Twitter does funny things to former cabinet ministers. Just before midnight on Sunday, Tito Mboweni started a discussion about hair extensions. Why, he wanted to know, did black women not want their natural hair? So there we had it: our former reserve bank governor talking about weaves. Imagine Tony Leon talking about fake tan. That’s the level of strangeness we’re dealing with.
The fact that I know about weaves and the debate around them makes me something of an exception. Because I’m a white South African who happens to be interested in the stuff that black South Africans talk about, and it seems (if we’re totally honest with ourselves) that there aren’t nearly enough of us.
“Why are so many white South Africans shamelessly uninterested in the grammar of blackness?” Eusebius McKaiser asked the other day. He made a good point: black South Africans know the grammar of whiteness because they have to if they want to get ahead, but white South Africans are amazingly ignorant of contemporary black culture.
(That’s not a lecture, by the way — just a statement based on years of observation.)
Here’s an example. Recently, I decided to embrace twerking. According to Malcolm Gladwell, it takes 10 000 hours to be really good at anything, so I have a long and hard road ahead of me. Possibly quite a few sessions at the chiropractor too.
But how many of you reading this actually know what twerking is?
Or what people mean when they talk about sidechicks?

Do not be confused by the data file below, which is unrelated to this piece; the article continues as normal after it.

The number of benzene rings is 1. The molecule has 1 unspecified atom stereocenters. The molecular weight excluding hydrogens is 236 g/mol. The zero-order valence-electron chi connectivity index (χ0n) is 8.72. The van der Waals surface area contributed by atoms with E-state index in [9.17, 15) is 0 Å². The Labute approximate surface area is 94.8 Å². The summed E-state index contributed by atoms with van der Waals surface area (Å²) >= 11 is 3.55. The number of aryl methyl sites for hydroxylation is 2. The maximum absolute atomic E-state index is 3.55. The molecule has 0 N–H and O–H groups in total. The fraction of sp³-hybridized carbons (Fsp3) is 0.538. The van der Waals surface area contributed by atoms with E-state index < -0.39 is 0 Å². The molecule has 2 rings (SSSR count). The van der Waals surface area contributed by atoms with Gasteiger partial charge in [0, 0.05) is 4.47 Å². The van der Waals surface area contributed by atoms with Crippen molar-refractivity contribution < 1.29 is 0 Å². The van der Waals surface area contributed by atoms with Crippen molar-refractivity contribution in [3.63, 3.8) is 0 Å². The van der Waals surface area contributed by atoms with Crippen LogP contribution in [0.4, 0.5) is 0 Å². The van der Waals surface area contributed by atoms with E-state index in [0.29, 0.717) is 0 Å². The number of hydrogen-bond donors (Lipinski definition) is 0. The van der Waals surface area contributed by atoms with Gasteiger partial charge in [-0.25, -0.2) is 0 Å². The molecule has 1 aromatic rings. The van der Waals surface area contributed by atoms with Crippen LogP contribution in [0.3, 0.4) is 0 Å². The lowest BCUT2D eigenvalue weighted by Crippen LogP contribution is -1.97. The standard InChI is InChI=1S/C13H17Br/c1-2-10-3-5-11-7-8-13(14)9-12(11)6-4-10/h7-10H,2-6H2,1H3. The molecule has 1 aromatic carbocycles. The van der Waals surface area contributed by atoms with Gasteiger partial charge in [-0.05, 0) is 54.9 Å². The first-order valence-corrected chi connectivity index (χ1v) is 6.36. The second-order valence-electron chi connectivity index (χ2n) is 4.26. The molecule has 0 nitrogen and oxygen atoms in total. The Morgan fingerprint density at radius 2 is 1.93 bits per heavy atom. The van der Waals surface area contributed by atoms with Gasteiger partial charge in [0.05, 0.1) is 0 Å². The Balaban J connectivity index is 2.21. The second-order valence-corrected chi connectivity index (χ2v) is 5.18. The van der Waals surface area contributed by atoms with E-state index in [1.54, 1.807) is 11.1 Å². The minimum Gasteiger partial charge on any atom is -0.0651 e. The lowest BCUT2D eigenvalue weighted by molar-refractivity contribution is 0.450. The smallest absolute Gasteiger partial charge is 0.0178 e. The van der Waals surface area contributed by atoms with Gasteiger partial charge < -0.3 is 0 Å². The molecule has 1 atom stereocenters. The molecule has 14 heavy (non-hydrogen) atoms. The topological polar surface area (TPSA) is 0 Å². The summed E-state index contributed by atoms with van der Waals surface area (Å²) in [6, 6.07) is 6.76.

(Nando’s made an ad about Izikhothane, and you’ll never look at Ultramel in the same way again.)
And yes, claps hands once.
These are all subjects of ongoing discussion on Twitter, and by and large it’s a conversation that takes place between black South Africans.
This brings me to a larger point. The fact that most whites don’t have a clue about the grammar of blackness is a problem. Social cohesion is desirable — in fact, it’s essential to the long-term stability of South Africa. Often, we get our knickers in a knot over what it means to be South African; we get misty-eyed over the halcyon days of Madiba Magic and rainbowism, and that’s silly, because the basis of common identity isn’t love, it’s recognition. Acknowledging others. Being in on the same joke. We don’t have to like each other, but we have to “get” it. If we don’t have the same cultural reference points, we end up talking past each other.
This is why Twitter has such power as a tool of social cohesion: it allows us to talk to each other. It gives us a glimpse of other conversations, and gives us an in into other people’s jokes. This is also where advertising has such huge power, and why I would love to see more brands investing in creating common points of reference.
The pervasive ignorance of the grammar of blackness is analogous to the monolingualism of English-speaking white South Africans, who expect everyone else to make an effort for them, but can’t do the same. I know this, because I am one of them, and I am trying to change. So yes, I practice my twerking. I get involved in conversations about towning with Khaya Dlanga. I watch the MTN Samas and laugh along with everyone else at the poor Venda dude who peed his pants.
In a way, to use the expression used by Eusebius, I am dabbling in the grammar of blackness. This is not about being patronising, or adopting blackface, or trying to be something I’m not (I’m decidedly white and middle class). I’m just … interested. Because here’s the thing: at the most basic level, paying attention to others — and paying attention to what they are interested in — is a way of saying that they matter.
– Sarah Britten (first published in the Mail & Guardian’s Thought Leader, 12 June 2013)